How to Choose a Student Loan Repayment Plan

Two Methods:Direct Stafford LoansFFEL Stafford Loans

Once you are no longer a full-time student, the pressure of repaying student loans becomes a reality. The repayment schedule available to you depends on the type and the terms of your loan. If you have a Direct Stafford Loan or Federal Family Education Loan (FFEL) Stafford Loan, you can choose a repayment plan that fits your current financial situation.


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    Determine whether your federal student loan allows you to choose a repayment plan. Not all federal student loans offer a choice of repayment plan. For example, Federal Perkins Loans’ 9-month grace period is longer than others but do not have different repayment options.
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    Get information about repayment options before graduating or leaving school if you have a Stafford Loan. There are various repayment plans to choose from. Some are restricted to one type of loan or have qualifying criteria.
    • A Standard Repayment Plan requires making fixed monthly payments for a predetermined number of years (not more than 10).
    • A Graduated Repayment Plan also must be paid within 10 years, but payments start low and usually increase every 2 years.
    • An Extended Repayment Plan can have either fixed or graduated payments, but the borrower has up to 25 years to repay the loan. You must have a loan balance of at least $30,000 to qualify for this type of loan.
    • An Income-Contingent Repayment Plan is available for Direct Loans only. The monthly payments depend on your annual income, your spouse’s income, your number of dependents and the loan amount. You have up to 25 years to repay the loan, and any remaining balance at that time will be forgiven.
    • An Income-Sensitive Repayment Plan is available for FFEL Loans only. The monthly payment goes up or down based on income levels and must be repaid within 10 years.
    • An Income-Based Repayment Plan is a new plan starting July 1, 2009 that lowers the monthly payment for any period in which you experience a partial financial hardship. The required monthly payment amount can also be adjusted annually. Although the repayment period can exceed 10 years, borrowers can qualify to have the balance forgiven after a certain period of time.

Method 1
Direct Stafford Loans

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    Choose one of the applicable repayment plans described above.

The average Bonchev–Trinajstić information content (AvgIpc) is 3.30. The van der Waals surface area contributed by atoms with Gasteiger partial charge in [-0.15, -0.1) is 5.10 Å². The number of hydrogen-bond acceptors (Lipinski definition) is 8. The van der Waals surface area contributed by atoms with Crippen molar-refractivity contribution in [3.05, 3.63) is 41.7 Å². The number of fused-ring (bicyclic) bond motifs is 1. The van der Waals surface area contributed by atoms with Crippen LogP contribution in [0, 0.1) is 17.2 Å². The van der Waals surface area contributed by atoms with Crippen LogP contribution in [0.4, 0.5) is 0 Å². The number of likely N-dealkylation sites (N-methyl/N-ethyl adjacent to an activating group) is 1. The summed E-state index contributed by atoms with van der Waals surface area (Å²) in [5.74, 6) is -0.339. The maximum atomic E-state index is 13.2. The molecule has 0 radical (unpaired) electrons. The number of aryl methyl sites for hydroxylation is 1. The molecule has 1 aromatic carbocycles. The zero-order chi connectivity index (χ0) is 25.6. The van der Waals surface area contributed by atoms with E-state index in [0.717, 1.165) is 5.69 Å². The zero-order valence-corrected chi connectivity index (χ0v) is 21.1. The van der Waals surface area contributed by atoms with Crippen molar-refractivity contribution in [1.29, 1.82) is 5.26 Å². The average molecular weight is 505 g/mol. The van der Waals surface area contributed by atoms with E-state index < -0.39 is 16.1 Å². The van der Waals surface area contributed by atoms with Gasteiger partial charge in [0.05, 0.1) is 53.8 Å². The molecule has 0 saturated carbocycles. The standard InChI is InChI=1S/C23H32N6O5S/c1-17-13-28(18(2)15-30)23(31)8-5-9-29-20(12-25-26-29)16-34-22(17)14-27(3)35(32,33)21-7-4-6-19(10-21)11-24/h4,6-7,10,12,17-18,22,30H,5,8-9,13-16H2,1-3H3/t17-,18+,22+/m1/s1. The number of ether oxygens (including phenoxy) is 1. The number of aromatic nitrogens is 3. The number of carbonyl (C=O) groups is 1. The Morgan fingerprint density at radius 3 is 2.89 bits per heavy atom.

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    Wait until the grace period ends before making payments. For Direct Stafford Loans, the grace period is 6 months, and no interest is charged during that time.
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    Start making payments online to the Direct Loan Servicing Center.

Method 2
FFEL Stafford Loans

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    Contact the lender to find out monthly payment amounts for the various repayment plans.
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    Wait until the grace period ends before making payments. Like the Direct Stafford Loan, the grace period is 6 months; however, interest is charged during that time. The interest can be paid during the grace period, or it will be added to the principal balance.
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    Start making payments to the financial institution from which you have taken the loan.


  • You can change repayment plans based on your financial situation.
  • Interest paid on student loans is deductible from income taxes. For more information, refer to Internal Revenue Service (IRS) Publication 970, Tax Benefits for Higher Education.


  • If you do not choose a repayment plan on a Stafford Loan, you will automatically be placed on the Standard Repayment Plan.
  • Any forgiven amount is considered taxable income and must be included on that year’s income tax return.

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Categories: Budgeting and Financial Aid for College